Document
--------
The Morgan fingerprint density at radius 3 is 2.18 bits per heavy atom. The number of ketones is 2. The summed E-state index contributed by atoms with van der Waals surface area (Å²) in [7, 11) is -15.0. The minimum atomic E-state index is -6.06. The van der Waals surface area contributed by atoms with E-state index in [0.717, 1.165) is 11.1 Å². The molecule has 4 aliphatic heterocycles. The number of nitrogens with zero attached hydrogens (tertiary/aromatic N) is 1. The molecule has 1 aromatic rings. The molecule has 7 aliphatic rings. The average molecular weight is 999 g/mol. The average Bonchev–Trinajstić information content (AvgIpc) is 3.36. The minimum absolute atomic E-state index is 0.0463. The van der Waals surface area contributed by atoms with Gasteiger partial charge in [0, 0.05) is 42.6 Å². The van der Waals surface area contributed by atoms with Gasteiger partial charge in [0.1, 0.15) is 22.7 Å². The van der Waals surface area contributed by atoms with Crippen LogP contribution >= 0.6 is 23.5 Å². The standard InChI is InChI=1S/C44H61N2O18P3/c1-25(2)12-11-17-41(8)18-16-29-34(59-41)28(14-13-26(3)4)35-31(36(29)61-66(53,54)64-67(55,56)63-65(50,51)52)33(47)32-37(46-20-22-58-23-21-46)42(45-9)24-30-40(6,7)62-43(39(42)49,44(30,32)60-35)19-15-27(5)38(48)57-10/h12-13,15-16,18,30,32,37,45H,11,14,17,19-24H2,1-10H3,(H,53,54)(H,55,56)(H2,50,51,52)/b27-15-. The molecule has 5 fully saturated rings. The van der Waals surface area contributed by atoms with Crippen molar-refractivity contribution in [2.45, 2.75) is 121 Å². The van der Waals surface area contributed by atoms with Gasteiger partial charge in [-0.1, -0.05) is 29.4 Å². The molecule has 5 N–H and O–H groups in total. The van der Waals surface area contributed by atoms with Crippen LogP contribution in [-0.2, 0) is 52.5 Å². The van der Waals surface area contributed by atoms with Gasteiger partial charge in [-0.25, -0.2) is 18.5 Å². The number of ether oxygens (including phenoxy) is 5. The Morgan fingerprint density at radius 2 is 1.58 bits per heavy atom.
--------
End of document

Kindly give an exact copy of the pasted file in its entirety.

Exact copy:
The Morgan fingerprint density at radius 3 is 2.18 bits per heavy atom. The number of ketones is 2. The summed E-state index contributed by atoms with van der Waals surface area (Å²) in [7, 11) is -15.0. The minimum atomic E-state index is -6.06. The van der Waals surface area contributed by atoms with E-state index in [0.717, 1.165) is 11.1 Å². The molecule has 4 aliphatic heterocycles. The number of nitrogens with zero attached hydrogens (tertiary/aromatic N) is 1. The molecule has 1 aromatic rings. The molecule has 7 aliphatic rings. The average molecular weight is 999 g/mol. The average Bonchev–Trinajstić information content (AvgIpc) is 3.36. The minimum absolute atomic E-state index is 0.0463. The van der Waals surface area contributed by atoms with Gasteiger partial charge in [0, 0.05) is 42.6 Å². The van der Waals surface area contributed by atoms with Gasteiger partial charge in [0.1, 0.15) is 22.7 Å². The van der Waals surface area contributed by atoms with Crippen LogP contribution >= 0.6 is 23.5 Å². The standard InChI is InChI=1S/C44H61N2O18P3/c1-25(2)12-11-17-41(8)18-16-29-34(59-41)28(14-13-26(3)4)35-31(36(29)61-66(53,54)64-67(55,56)63-65(50,51)52)33(47)32-37(46-20-22-58-23-21-46)42(45-9)24-30-40(6,7)62-43(39(42)49,44(30,32)60-35)19-15-27(5)38(48)57-10/h12-13,15-16,18,30,32,37,45H,11,14,17,19-24H2,1-10H3,(H,53,54)(H,55,56)(H2,50,51,52)/b27-15-. The molecule has 5 fully saturated rings. The van der Waals surface area contributed by atoms with Crippen molar-refractivity contribution in [2.45, 2.75) is 121 Å². The van der Waals surface area contributed by atoms with Gasteiger partial charge in [-0.1, -0.05) is 29.4 Å². The molecule has 5 N–H and O–H groups in total. The van der Waals surface area contributed by atoms with Crippen LogP contribution in [-0.2, 0) is 52.5 Å². The van der Waals surface area contributed by atoms with Gasteiger partial charge in [-0.25, -0.2) is 18.5 Å². The number of ether oxygens (including phenoxy) is 5. The Morgan fingerprint density at radius 2 is 1.58 bits per heavy atom.